Only common sense will save us from virus
By Juliet Masiga
| November 3rd 2020
Common sense and empathy are two things that should stand alone. They should start with you, and you alone, just like your security, and now, your health. It shouldn’t take an epidemiologist to tell you that the new coronavirus is real. I mean, it helps, but it shouldn’t have to.
It shouldn’t take Uhuru Kenyatta to tell you that you need to take personal responsibility for your wellbeing. Because, what did you expect him to say, and what do you want him to do? End of the day, much as I hate to say it, it’s your common sense that will save your life, and protect the lives of millions others. It’s not even that much common sense. Just do as you are told. Wear a face mask. Keep your distance. Wash your hands. Sanitise.
Since mid-March, either Mutahi Kagwe or a member of the Covid-19 response team has kept you updated daily. Every single day. Without fail. That alone should be an indicator that all is not well. We are not in that ‘business-as-usual’ capsule that we find so comfortable. Research shows that as much as Kenyans like to moan and groan about Mr Kagwe, he is still the most trusted government communicator when it comes to matters pandemic.
So, his presence at the Ministry of Health podium is reassuring. It’s reassuring because whether you want to admit it or not, this is an actual pandemic, and people are dying around the country. It’s no longer a Nairobi rumour. It’s in your face. In your backyard. By now, you probably know somebody who knows somebody who had corona. Maybe you are that somebody. If so, and you survived, you’re one of the lucky ones. Too many have died. You’ve lost family, friends, and colleagues.
The hems of your garments have been touched, and you have felt the skepticism leave your body. Corona is real. I can gerrit, you can gerrit, anybody can gerrit. It’s too bad that people I know had to get ill, and even die before I truly understood that empathy is one of the two things that should stand alone. Before, it was a disease that was too far to contextualise. It was easy to put it into a box marked ‘other people’ and to be flippant about any suffering ‘those people’ were going through.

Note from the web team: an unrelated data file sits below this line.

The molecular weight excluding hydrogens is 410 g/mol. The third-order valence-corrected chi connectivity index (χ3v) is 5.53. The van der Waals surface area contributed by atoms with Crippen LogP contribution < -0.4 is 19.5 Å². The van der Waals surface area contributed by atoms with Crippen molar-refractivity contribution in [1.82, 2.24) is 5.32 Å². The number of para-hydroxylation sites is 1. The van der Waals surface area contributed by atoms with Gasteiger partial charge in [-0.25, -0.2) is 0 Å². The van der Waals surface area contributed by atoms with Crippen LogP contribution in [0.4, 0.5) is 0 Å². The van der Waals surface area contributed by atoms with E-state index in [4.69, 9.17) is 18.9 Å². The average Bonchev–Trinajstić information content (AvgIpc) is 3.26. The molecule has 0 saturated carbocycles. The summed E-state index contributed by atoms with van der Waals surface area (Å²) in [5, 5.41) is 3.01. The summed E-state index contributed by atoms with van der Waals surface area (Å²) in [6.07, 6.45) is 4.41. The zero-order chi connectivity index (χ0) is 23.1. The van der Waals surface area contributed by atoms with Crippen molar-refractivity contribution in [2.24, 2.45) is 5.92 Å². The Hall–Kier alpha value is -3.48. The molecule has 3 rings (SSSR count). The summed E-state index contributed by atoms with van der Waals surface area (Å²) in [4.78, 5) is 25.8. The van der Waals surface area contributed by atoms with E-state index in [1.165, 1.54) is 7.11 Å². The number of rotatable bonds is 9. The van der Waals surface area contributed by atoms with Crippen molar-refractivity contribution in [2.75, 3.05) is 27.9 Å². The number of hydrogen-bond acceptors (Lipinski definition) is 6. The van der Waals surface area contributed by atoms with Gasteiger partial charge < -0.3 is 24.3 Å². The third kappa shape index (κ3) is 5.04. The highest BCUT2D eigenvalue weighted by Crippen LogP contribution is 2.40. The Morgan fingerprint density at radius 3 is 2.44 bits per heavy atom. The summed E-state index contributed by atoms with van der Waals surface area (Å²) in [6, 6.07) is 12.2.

But now, not just for me, but for all of us, the virus has met the host. We are in that much-debated second wave, and the numbers are rising every day. If there was a time that we needed to take responsibility for our health, it is now. This virus does not discriminate.
It won’t pass you over because the front of your door is painted with suspicion. At this point, the best way to protect yourself is to observe the protocols. Wear a mask. Keep your distance. Wash your hands. Sanitise.
That said, millions of Kenyans are finding these instructions very hard to follow, not through any fault of their own, but because we do not all have access to running water and soap. If running water and soap are an issue, let us not even talk about sanitiser.
Also, people living in informal settlements, and other high-density estates, are finding it near-impossible to social distance. So, inasmuch as we need to take back our health from the folks who promised us universal healthcare, and many other shiny things, the Ministry of Health and the attendant government machinery should at the very least provide the basics.
We need a sustained, nationwide mask and sanitiser distribution programme. Free masks and hand sanitisers must be as ubiquitous as free condoms. These two things have to become part of the few things that we expect from our leadership. Surely, the government has a framework that reaches all the way down to the local chief. It is time to put it to better use. Make these things available. Meet the people halfway.
In the meantime, waKenya, tuheshimiane priss. This thing will take us all out if we are not careful. It is not the time to be carefree about observing the Covid-19 regulations, insofar as you are able. Take as much care as you can for the sake of yourself and your family; that means making sure that you do everything to protect those around you as well.
I know that it sounds ridiculous to ask you to be responsible when a good chunk of the political class is gallivanting around the country holding massive campaign rallies (two years before an election). But hey, take comfort in the fact that you are infinitely better than them. Infinitely.
-Ms Masiga is Peace and Security editor, The Conversation
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